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The most profound gap between Clinton and Sanders supporters wasn’t about policy

The argument about whether the political system is rigged.

Hillary Clinton and Bernie Sanders had very different records over the years on economic policy, and their best-informed surrogates reflect that division. But a massive new pile of research from the Voter Study Group on what really happened in the 2016 election shows that among rank-and-file Democrats, there isn’t much of a systematic disagreement about economic policy. The real divide is about American politics itself.

Clinton supporters were fundamentally happy with the United States of America, the American political system, and the trajectory for people like themselves within it. Sanders supporters, by contrast, were not, and Clinton’s various leftward feints on policy could not address that gap.

That difference makes it much harder to bridge a divide, since it’s hard to split the difference around the question of whether or not establishment politics is fundamentally corrupt. A left-wing economic message can be co-opted by more moderate politicians and can have its rough edges sanded off in pragmatic pursuit of electoral victory. But it doesn’t address the fundamental divide, which is less about concrete policies than about abstract ideas like corruption of politics.

Clinton fans and Sanders fans were similar on policy

Here is a key chart from the Voter Study Group looking at how stated opinions on various matters correlated with a tendency to have a favorable view of Clinton or Sanders (or Barack Obama, for added context).

Voter Study Group

A key takeaway here is that on major economic policy issues, there is no clear difference between the two candidates’ supporters. Both Clinton voters and Sanders voters are very worried about economic inequality and moderately supportive of government intervention in the economy and of liberal positions on moral issues.

On other issues, mild differences are visible. Despite the Clinton campaign’s emphasis on identity politics themes, Sanders backers are slightly further to the left in their attitude toward African Americans, immigrants, and gender roles. And despite the Sanders campaign’s emphasis on the welfare state, Clinton backers are further to the left on the importance of Social Security and Medicare. But critically, there is a lot of overlap between both candidates’ camps on all of these topics.

There’s a big difference on trade, but then a yawning void on attitudes toward America itself.

Clinton fans and Sanders fans see America differently

Compared with Sanders supporters, voters with a favorable view of Clinton are much less likely to view politics as a rigged game, much more likely to express pride in America, and much less likely to express the view that “people like me” are in decline.

That tension was highly visible at the 2016 Democratic convention. The Clinton and Sanders camps had some difficult discussions on the party’s platform committee, but ultimately crafted an agenda that both sides could enthusiastically support. The speeches from the convention floor, however, revealed a stark contrast between optimistic, upbeat speeches from Clinton and the Obama families and things like Elizabeth Warren darkly warning that “people get it: the system is rigged.”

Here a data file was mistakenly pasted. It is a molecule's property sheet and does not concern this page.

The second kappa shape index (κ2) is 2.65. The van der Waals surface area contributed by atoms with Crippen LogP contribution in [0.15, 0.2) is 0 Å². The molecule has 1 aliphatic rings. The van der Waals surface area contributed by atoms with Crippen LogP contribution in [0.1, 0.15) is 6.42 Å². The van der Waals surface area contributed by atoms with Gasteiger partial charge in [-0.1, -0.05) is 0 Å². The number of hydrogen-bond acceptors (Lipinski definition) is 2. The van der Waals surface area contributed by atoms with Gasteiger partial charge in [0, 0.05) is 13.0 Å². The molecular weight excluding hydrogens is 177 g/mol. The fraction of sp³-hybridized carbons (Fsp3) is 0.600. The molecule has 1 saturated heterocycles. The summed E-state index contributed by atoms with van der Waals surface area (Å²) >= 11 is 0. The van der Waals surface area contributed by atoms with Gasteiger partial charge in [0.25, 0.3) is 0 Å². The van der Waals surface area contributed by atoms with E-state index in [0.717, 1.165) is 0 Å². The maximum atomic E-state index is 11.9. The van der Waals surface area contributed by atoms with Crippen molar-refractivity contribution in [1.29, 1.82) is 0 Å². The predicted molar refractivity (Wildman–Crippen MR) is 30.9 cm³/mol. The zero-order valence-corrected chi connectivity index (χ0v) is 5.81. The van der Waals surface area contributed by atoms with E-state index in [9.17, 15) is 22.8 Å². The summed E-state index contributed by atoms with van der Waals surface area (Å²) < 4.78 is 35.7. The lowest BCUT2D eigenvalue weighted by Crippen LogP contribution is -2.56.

At the end of the day, even if the basic prescriptions were broadly similar — a higher minimum wage, more stringent regulation of banks, higher taxes on the rich, more subsidization of higher education and health care — the diagnoses were in some ways diametrically opposed, with Clinton seeing a beneficent American establishment threatened with disruption by the unruly forces unleashed by Donald Trump and Sanders seeing a fundamentally fallen nation in dire need of redemption.

Those thematic and atmospheric disagreements plague the party to this day in part because the diagnosis that the political system as a whole is rigged — as opposed to the GOP just being bad — plays as an indictment of many leading Democrats, a diagnosis they naturally reject. On the other hand, with Democrats now almost entirely locked out of political power, it may be much easier going forward to unify around a dark message than it was in 2016 with Obama in the White House.

Opposition usually makes unity easier

Out of office, parties often find that nothing makes it easier to come together than a shared enemy. And the specific thematic dissonance between the Clinton and Sanders camps may be in some ways particularly amenable to this kind of reconciliation.

At the moment, after all, politics in the United States is essentially whatever the Republican Party makes of it. And it’s easy for establishment Democrats to rally around the notion that things like Senate Republicans keeping their health care bill secret or the Trump administration issuing secret waivers to negate their own ethics rules reflect a rigged system. Likewise, Democrats of all stripes are going to find that “people like me” aren’t well-represented in Trump’s Washington.

The practical issue, to the extent that there is one, is more likely to arise if Democrats ever take power again. Candidate Obama ran on a message promising fundamental change to the way Washington worked. He then proceeded to govern as a fairly conventional inside player who focused on getting things done according to the established rules of the game. The gap that opened up between message and reality very much reflects the gap between the worldview of the Sanders and Clinton camps. And if Democrats get a chance to cover again, the basic choice will arise again — do Democrats want to talk about reforming the system, or do they want to actually do it.

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